Building Rain Gardens
Through the Students for Stormwater project, we’re designing, building and maintaining six school rain gardens in the Credit River Watershed. With the help from students and their teachers, we’re designing unique gardens at the following schools:
- Belfountain Public School
- Credit Valley Public School
- Janet I. McDougald Public School
- Mineola Public School
- Our Lady of Fatima
- Whitehorn Public School
The Benefits of Rain Gardens
Rain gardens are a type of low impact development and help us adapt to climate change. We’re seeing more rain and heavy rainfall. These gardens will slow down, soak up and filter rainwater coming from nearby rooftops, driveways and parking lots before flowing into the stormwater system. As the water flows into the garden, the plants and layers of soil clean the water as it soaks into the ground. Rain gardens help to keep our streams, rivers and lakes clean while reducing localized flooding. They reduce pressure on municipal stormwater systems, improve schoolgrounds and build climate change resilience in our communities.
Once the rain gardens are complete, they will provide a great learning tool and outdoor classroom for teachers and students.
Building the Rain Gardens
In the last 10 years, we’ve installed five school rain gardens. We’re building off that success and completing six rain gardens within a short three-year window, reducing the overall cost per project and getting more rain gardens in the ground faster..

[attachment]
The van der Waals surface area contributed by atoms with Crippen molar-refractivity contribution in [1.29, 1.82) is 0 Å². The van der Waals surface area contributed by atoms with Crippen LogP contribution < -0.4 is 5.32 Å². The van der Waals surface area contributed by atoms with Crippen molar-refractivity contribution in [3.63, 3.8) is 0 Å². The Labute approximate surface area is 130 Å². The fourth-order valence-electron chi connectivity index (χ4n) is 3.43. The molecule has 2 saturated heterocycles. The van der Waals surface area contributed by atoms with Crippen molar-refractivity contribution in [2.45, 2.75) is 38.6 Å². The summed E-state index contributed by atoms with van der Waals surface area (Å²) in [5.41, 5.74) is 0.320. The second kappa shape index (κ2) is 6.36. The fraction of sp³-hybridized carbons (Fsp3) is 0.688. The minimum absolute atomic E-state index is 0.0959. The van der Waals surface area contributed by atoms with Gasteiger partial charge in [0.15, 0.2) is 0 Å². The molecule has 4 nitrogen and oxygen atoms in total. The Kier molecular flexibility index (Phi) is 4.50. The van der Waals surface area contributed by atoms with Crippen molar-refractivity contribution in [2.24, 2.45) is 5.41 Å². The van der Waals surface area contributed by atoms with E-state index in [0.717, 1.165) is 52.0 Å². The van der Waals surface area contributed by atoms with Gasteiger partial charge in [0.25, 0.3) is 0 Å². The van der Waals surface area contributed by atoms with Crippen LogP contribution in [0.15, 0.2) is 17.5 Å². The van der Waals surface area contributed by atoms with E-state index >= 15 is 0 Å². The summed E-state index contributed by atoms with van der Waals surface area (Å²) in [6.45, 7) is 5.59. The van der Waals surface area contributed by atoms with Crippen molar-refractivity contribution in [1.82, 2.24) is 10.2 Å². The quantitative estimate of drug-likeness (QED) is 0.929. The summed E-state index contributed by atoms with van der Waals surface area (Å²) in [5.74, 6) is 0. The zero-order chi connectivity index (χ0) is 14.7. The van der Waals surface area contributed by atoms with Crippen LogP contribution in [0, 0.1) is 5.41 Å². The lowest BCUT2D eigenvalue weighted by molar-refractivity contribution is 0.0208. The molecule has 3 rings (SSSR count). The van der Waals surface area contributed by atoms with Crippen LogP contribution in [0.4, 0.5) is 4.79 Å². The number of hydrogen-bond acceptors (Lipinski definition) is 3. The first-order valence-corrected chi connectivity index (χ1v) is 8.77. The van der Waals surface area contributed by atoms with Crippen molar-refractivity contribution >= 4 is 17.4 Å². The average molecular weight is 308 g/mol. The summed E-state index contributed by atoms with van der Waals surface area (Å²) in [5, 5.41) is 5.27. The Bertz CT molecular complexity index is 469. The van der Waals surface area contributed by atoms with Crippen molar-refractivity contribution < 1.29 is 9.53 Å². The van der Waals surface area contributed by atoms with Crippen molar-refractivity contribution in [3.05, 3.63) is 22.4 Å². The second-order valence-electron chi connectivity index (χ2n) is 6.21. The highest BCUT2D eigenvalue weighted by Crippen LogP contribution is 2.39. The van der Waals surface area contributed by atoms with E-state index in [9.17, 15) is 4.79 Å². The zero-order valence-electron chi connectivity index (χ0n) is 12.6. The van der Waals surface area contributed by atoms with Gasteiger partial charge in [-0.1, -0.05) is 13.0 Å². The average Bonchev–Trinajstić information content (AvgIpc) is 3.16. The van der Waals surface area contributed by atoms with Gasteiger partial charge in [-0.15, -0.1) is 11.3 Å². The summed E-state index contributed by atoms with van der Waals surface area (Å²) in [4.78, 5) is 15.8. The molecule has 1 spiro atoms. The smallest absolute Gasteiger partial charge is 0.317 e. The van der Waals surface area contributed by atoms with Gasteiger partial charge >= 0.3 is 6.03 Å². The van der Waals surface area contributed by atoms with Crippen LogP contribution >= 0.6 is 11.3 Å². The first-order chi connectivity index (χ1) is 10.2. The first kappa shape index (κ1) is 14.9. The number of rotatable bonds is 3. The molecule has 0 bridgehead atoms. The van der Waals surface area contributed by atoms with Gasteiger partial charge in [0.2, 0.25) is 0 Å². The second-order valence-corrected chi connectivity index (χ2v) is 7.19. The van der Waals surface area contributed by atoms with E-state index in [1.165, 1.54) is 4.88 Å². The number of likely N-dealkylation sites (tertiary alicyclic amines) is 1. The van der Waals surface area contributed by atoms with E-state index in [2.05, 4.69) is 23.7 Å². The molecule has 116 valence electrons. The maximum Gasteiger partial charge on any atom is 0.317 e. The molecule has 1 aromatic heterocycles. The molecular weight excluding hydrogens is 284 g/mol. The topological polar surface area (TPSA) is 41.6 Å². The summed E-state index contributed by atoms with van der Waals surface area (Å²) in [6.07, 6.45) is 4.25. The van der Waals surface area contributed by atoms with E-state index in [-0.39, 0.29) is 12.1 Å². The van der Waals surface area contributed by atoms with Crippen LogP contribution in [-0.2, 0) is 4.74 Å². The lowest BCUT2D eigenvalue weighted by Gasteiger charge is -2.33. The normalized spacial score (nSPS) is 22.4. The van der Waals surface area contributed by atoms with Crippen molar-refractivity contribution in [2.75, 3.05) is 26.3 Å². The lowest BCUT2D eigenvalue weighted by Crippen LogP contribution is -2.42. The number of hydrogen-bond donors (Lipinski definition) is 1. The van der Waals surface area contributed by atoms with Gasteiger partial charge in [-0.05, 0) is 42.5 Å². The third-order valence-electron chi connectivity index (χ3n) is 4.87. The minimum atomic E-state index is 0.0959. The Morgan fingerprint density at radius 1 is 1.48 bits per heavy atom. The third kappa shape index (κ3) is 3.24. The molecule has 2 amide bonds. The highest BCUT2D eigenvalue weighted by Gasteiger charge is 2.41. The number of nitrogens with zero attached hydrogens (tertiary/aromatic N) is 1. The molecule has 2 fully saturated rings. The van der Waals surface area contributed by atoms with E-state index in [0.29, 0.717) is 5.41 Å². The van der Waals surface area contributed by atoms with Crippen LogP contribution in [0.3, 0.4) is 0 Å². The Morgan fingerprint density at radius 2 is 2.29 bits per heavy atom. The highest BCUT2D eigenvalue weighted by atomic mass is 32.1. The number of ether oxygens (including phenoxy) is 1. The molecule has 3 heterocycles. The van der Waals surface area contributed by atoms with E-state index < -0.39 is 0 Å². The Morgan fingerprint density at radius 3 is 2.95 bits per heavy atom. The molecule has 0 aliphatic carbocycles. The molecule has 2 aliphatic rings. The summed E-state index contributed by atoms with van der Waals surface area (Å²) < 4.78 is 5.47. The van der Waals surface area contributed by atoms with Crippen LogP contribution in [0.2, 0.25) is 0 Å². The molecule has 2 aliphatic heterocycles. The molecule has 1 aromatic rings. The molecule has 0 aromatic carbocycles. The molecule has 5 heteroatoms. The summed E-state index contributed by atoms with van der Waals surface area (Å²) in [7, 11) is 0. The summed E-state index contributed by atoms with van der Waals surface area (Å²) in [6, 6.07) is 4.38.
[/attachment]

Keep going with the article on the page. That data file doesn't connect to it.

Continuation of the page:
The project will span over three years from 2020 to 2023.
The first step to building a rain garden is to complete a site investigation. CVC staff visit the schools and walk the properties to find the best location for the rain garden. A team of experts at CVC work together to understand the existing drainage systems by conducting detailed drainage mapping and modelling. With this information, we determine the size of rain gardens based on the soil and site conditions. This ensures the gardens are both beautiful and functional for stormwater quantity and quality control.
Students at each school are involved in the design process virtually. Students watch a video about rain gardens and learn how they can help to design the rain gardens. After watching the video, students cast their vote to pick which plants and other features they would like in the rain garden at their school.
Construction began at the first three schools in fall 2021. A contractor removed sod and completed minor excavation according to the designs. Construction of the final three rain gardens is starting 2022.
Students, teachers and volunteers have the opportunity to get their hands dirty and help plant the rain gardens. The rain gardens are planted with native plants to improve the biodiversity at each school.
Once the rain gardens are complete, students will care for the rain gardens completing tasks like weeding and watering. The rain gardens also provide a safe space for outdoor and hands-on learning.
Janet I. McDougald P.S.
This projet was undertaken with the financial support from the Government of Canada’s Federal Department of Environment and Climate Change through the EcoAction Community Funding Program.